Second, the historical approach is extremely vulnerable to “looking over a crowd and picking out your friends,” to use an expression often employed to show the uselessness of legislative history. For example, Griffith analogizes the McGahn suit to historical interbranch information disputes, but the latter overwhelmingly were disputes between Congress and the president about access to documents in the president’s control, not disputes over testimony by a private citizen who once was a government official. He observes that “we do not address whether a chamber of Congress may bring a civil suit against private citizens to enforce a subpoena,” Griffith op. at 35, but fails to explain why that is not precisely the case before the court. He also distinguishes United States v. Nixon, 418 U.S. 683 (1974), on the ground that it involved a judicial, not a congressional, subpoena, but prior to 1974 there was no historical precedent for a court ordering the president to comply with either type of subpoena (a point President Nixon unsuccessfully made in attempting to resist the subpoena in that case). In short, “historical analysis” seems to pretty much allow the court to pick out whatever analogy fits with the result it wishes to reach.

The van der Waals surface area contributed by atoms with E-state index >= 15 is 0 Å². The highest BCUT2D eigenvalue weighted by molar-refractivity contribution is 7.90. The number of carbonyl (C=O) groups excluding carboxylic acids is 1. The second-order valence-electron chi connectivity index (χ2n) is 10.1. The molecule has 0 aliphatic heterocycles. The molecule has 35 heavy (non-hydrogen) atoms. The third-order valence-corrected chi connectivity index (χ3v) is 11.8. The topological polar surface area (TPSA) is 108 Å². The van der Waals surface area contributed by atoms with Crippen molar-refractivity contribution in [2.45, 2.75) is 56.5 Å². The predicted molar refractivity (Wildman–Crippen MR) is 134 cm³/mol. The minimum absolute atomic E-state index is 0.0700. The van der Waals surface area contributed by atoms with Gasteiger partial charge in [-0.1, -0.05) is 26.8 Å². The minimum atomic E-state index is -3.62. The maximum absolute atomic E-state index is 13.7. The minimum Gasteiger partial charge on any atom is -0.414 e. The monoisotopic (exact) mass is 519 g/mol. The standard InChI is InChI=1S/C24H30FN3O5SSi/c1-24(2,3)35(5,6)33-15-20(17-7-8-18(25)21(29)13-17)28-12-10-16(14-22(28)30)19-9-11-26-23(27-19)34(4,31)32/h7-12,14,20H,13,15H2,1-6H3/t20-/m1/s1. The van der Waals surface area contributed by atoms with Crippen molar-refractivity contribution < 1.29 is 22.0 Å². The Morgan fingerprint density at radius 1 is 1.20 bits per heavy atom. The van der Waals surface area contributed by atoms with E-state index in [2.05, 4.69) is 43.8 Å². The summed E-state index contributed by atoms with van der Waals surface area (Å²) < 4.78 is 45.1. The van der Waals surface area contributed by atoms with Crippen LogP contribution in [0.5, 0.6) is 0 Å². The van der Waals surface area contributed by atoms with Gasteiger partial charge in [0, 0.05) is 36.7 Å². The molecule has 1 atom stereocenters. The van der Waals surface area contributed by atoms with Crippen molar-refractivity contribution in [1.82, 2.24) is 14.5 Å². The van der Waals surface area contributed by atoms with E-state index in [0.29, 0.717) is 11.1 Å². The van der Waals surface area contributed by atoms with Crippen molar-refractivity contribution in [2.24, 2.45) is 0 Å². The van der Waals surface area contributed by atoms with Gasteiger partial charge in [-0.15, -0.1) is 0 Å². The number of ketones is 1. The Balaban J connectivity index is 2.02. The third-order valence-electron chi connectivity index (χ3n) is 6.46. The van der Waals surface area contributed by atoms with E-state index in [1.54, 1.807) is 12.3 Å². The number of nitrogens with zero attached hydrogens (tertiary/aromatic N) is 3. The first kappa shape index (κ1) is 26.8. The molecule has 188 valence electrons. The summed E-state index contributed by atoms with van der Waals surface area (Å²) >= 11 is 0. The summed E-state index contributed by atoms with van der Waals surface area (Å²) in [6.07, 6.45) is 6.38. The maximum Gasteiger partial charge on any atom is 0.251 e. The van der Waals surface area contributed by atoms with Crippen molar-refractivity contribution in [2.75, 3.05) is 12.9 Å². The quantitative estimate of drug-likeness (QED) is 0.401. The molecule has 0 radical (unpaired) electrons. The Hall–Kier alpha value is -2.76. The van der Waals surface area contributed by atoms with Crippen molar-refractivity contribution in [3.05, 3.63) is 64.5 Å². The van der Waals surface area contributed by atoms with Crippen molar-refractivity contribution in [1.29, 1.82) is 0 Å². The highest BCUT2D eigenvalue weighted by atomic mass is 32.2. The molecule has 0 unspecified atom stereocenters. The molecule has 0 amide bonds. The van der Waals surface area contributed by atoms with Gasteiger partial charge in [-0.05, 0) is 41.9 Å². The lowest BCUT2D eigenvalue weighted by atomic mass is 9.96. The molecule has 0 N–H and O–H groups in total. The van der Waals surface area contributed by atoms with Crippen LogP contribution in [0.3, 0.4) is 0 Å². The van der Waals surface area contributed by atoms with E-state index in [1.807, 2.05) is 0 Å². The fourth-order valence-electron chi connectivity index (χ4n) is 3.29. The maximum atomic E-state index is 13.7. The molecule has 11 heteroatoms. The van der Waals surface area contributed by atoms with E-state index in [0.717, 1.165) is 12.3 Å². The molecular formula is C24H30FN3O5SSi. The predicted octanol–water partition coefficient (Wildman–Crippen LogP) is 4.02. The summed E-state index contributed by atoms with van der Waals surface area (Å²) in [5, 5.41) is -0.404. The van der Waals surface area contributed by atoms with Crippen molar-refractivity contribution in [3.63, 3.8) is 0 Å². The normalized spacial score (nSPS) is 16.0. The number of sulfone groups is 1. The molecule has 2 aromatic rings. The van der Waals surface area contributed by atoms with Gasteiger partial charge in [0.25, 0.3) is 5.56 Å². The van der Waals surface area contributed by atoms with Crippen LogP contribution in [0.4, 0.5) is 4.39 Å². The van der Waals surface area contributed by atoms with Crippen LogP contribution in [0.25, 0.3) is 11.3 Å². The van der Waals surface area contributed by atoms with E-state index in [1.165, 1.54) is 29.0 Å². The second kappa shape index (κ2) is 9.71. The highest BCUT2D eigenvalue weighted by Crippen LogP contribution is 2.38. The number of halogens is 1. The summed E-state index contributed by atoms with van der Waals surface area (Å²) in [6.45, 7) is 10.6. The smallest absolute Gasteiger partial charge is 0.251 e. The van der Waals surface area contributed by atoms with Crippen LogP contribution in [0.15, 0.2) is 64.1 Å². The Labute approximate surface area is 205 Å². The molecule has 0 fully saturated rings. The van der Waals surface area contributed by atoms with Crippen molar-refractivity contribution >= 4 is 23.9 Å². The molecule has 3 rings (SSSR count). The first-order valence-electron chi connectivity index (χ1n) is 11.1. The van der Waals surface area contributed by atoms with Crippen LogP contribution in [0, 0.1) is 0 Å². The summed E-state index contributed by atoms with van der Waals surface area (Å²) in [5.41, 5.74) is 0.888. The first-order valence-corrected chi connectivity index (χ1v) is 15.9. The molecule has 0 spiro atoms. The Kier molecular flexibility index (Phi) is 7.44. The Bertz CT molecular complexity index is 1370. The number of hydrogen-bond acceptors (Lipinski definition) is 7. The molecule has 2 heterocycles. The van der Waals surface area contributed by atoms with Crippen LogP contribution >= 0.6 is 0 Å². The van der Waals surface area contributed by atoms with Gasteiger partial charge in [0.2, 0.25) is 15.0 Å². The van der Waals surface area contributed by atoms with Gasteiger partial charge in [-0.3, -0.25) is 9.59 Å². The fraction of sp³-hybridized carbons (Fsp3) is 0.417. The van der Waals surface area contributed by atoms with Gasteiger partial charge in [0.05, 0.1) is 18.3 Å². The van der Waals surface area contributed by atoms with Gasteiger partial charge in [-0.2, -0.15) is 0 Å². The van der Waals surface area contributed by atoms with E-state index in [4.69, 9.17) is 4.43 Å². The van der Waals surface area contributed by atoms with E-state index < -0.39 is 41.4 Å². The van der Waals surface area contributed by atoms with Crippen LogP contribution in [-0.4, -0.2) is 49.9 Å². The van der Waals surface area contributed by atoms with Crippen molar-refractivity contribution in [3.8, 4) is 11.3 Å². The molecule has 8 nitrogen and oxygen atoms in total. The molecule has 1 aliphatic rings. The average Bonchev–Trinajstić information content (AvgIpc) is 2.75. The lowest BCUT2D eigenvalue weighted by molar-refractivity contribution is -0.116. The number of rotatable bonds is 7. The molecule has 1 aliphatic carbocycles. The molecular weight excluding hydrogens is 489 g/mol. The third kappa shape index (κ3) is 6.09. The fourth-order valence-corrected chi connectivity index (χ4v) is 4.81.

Finally, Judge Griffith states “we do not decide whether a congressional statute authorizing a suit like the Committee’s would be constitutional.” Griffith op. at 35. As the dissent points out, this statement seems entirely inconsistent with his claim that Article III bars courts from hearing this type of dispute. It makes one wonder whether Judge Griffith fully believes the rationale he has advanced for rejecting the committee’s standing.

This brings us to Judge Henderson’s unusual concurring opinion. She begins her opinion by rejecting the Justice Department’s position that would “foreclose Article III standing when the Congress, or a House thereof, asserts any institutional injury in any interbranch dispute,” explaining that she “do[es] not believe . . . Supreme Court precedent supports a holding of that scope.” Henderson op. at 1. Since this is precisely the position that Judge Griffith accepts (apart from the possible caveat should a statute expressly authorize suit), it appears Judge Henderson does not agree with his reasoning.